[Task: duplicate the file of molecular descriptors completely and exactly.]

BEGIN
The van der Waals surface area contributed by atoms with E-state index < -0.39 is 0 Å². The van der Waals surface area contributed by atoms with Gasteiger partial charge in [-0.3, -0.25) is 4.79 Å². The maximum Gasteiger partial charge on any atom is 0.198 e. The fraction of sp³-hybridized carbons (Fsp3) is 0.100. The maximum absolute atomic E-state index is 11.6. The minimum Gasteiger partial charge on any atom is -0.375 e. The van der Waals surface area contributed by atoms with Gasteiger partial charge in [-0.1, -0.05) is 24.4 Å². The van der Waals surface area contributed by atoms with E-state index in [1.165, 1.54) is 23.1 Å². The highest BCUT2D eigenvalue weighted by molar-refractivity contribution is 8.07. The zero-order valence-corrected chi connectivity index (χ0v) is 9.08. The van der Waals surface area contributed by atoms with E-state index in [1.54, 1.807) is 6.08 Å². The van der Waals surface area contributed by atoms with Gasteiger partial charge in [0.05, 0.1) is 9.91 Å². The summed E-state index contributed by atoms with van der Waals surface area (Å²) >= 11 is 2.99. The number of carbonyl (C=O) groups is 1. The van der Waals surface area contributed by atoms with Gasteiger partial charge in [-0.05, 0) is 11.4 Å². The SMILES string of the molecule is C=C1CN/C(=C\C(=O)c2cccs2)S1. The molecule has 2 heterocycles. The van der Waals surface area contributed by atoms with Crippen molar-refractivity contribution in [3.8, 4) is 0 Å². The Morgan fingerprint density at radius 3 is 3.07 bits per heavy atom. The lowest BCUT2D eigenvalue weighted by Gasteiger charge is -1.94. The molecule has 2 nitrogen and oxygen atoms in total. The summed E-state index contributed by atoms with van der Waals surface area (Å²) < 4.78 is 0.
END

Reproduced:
The van der Waals surface area contributed by atoms with E-state index < -0.39 is 0 Å². The van der Waals surface area contributed by atoms with Gasteiger partial charge in [-0.3, -0.25) is 4.79 Å². The maximum Gasteiger partial charge on any atom is 0.198 e. The fraction of sp³-hybridized carbons (Fsp3) is 0.100. The maximum absolute atomic E-state index is 11.6. The minimum Gasteiger partial charge on any atom is -0.375 e. The van der Waals surface area contributed by atoms with Gasteiger partial charge in [-0.1, -0.05) is 24.4 Å². The van der Waals surface area contributed by atoms with E-state index in [1.165, 1.54) is 23.1 Å². The highest BCUT2D eigenvalue weighted by molar-refractivity contribution is 8.07. The zero-order valence-corrected chi connectivity index (χ0v) is 9.08. The van der Waals surface area contributed by atoms with E-state index in [1.54, 1.807) is 6.08 Å². The van der Waals surface area contributed by atoms with Gasteiger partial charge in [0.05, 0.1) is 9.91 Å². The summed E-state index contributed by atoms with van der Waals surface area (Å²) >= 11 is 2.99. The number of carbonyl (C=O) groups is 1. The van der Waals surface area contributed by atoms with Gasteiger partial charge in [-0.05, 0) is 11.4 Å². The SMILES string of the molecule is C=C1CN/C(=C\C(=O)c2cccs2)S1. The molecule has 2 heterocycles. The van der Waals surface area contributed by atoms with Crippen molar-refractivity contribution in [3.8, 4) is 0 Å². The Morgan fingerprint density at radius 3 is 3.07 bits per heavy atom. The lowest BCUT2D eigenvalue weighted by Gasteiger charge is -1.94. The molecule has 2 nitrogen and oxygen atoms in total. The summed E-state index contributed by atoms with van der Waals surface area (Å²) < 4.78 is 0.